Vioxx and a placebo were tested on 1,457 elderly patients with mild cognitive impairment, a group believed to be at risk of developing full-blown Alzheimer's disease. Half received the drug and half a placebo.
The results showed 6.4 percent of the patients receiving Vioxx developed Alzheimer's compared with 4.5 percent in the placebo group, the Wall Street Journal reported.
The numbers suggest Vioxx might actually increase the risk of developing Alzheimer's.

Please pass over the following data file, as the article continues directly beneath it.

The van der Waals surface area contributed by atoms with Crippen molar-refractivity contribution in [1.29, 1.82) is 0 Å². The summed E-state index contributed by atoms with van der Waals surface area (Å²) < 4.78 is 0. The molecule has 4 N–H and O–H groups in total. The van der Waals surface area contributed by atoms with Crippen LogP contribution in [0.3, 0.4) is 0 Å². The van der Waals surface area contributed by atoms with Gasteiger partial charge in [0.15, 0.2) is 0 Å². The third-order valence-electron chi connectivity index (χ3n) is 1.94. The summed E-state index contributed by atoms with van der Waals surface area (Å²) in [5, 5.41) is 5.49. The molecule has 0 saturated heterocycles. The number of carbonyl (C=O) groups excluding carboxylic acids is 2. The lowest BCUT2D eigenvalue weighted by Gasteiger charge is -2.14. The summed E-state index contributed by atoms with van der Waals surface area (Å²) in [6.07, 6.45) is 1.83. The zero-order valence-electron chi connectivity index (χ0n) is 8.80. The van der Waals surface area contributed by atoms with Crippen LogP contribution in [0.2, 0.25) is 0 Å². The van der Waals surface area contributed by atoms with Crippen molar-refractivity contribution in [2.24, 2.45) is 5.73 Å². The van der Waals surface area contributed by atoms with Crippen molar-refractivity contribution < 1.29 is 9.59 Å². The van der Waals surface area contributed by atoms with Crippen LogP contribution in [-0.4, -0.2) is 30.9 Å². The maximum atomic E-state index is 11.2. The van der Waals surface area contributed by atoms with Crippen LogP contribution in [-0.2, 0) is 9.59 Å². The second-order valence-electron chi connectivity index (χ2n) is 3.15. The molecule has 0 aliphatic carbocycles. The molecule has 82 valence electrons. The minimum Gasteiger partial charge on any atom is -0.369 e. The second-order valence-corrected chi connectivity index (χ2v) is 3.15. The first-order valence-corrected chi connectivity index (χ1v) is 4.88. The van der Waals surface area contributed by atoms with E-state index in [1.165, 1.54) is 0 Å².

However, the study's summary said analysis of other data about the cognitive abilities of the two treatment groups shows the drug was roughly the same as the placebo, the Journal said.
Study author, Dennis Choi, head of neuroscience at Merck, concludes that Cox-2 inhibitors -- which inhibits the Cox-2 enzyme that promotes inflammation -- "does not play a significant role" in Alzheimer's disease.